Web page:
Helen Dickinson

Helen Dickinson

Assistant Chief Executive

Local and Central Government

Helen Dickinson took an indirect – but highly rewarding – route to her post  reading the Energy and Transport Tax team at HM Treasury.

With a PhD in physical chemistry, she embarked on a civil service career that  took her into scientific-related roles with government departments – her first job as science policy adviser involved protecting the planet from asteroid strikes! She then went on to enjoy 3 years as science attaché at the British Embassy in Paris.

Her growing fascination with the interlinked subjects of science and economics spurred Helen on to re-train as an economist, and she secured a Treasury post focused on energy and climate strategy as she developed her career at the heart of government. From central government she moved into local government giving her a chance to return to her native Newcastle, where she is now Assistant Chief Executive of the city council.

During my university studies, about one-third of my fellow students were  women. When I’d decided to stay on and do my PhD at university, a head of department said to me: ‘Good, there aren’t enough role models in physical chemistry’. It was true – at the time, he couldn’t name more than one. It didn’t put me off at all as I’d never felt I was treated any differently as a woman anyway.

I do think role models make a difference. Whether consciously or subconsciously, they do signal that it’s possible to progress. Once you have a few high-profile  trailblazers, it’s probably true that more people will follow the same path.

Workplace culture should always be a consideration. When I took on a  permanent role at the Treasury, it was partly because of the culture there.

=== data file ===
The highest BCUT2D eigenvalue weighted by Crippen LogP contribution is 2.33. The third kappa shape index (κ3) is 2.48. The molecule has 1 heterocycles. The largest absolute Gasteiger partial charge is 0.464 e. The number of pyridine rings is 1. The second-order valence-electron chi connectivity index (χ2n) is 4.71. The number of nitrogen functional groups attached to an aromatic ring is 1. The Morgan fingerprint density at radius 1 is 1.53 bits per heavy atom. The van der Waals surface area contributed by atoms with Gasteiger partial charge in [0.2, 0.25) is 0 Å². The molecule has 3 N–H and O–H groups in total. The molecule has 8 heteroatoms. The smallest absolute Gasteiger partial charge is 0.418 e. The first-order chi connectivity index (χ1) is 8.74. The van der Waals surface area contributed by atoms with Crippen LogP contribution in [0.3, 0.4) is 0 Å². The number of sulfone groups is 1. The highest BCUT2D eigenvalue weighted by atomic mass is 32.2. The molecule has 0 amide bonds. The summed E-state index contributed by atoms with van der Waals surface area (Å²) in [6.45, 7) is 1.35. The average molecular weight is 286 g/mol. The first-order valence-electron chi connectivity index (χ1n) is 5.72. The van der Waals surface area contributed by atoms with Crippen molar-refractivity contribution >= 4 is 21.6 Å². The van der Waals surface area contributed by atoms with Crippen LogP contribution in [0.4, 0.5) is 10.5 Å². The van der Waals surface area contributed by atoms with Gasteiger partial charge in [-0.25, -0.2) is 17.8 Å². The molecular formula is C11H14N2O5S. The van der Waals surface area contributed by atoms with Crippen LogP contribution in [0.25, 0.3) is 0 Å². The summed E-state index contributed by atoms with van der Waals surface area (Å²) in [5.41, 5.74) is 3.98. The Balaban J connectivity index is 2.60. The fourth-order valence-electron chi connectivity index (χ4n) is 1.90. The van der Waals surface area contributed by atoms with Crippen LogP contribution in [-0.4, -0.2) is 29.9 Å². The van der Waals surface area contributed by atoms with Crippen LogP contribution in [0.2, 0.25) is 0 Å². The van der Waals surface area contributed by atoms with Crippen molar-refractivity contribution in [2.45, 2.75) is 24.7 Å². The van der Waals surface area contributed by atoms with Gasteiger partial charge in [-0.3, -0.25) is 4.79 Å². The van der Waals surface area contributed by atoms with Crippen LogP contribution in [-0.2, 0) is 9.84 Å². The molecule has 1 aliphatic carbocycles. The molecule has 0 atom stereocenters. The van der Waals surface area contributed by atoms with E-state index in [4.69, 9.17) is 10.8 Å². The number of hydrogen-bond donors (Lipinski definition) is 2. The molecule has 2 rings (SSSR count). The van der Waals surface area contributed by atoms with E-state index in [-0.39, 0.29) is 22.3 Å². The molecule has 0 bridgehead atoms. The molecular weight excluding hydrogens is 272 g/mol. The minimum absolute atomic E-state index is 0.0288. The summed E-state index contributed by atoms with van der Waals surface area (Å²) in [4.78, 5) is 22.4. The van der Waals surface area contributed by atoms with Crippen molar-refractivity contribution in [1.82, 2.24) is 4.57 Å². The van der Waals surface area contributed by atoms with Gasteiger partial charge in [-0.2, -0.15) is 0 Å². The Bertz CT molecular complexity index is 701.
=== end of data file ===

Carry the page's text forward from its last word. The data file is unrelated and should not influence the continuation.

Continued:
From the outside, I appreciate the Treasury can seem like an intimidating place. But perhaps because it’s one of the smaller government departments – and because it’s often saying ‘no’ to other departments! – it’s actually very supportive, collegiate and collaborative. There’s a lot of emphasis on those principles.

Whenever I’ve made an offshore visit, I’ve always found it exciting and  interesting. It reminds me of the challenges I’d experienced when I was doing  my PhD, except of course on a much bigger scale. People I spoke to offshore were focused on issues such as the reliability of pumps, the age of the equipment they were operating and securing spare parts. It brought home to me  the practical challenges of working in a mature province.

My career has followed a circuitous route. In the short term, that perhaps means it didn’t progress as quickly as it otherwise might have done. However, having that wider experience – experiencing different organisations and seeing  how they function – has been incredibly valuable and helped me to be successful
in the longer term.

When I’ve done things that I felt were mistakes, it was when I’ve not trusted my own judgement; I acted in a way that I felt I ought to rather than how I wanted to act. I’ve learned that being myself is actually a better way to achieve progress than acting as others expect you to. There are different ways to do jobs,  and the way that works best for me is the way that feels right for me.

It may sound a bit nerdy, but… One of the coolest things about my job is listening to the Chancellor of the Exchequer’s Budget speeches and Autumn statements, and looking out for the sections you’ve been involved in. For me, there’s a lot of job satisfaction in those moments.

“I’ve learned that being myself is actually a better way to achieve progress than acting as others expect you to.”
Where educated: Newcastle upon Tyne, Oxford University First job: Space Policy Adviser, Department for Trade and Industry
Advice to your 15-year-old self? Relax. Don’t be in a hurry to make decisions – and get advice from others.
A moment of inspiration? Not a moment, but a gradual realisation that the people in government who were doing things that I found fun about science were focused on numbers, evidence and data analysis. And they weren’t scientists – they were economists. It made me decide to re-train part-time as an economist.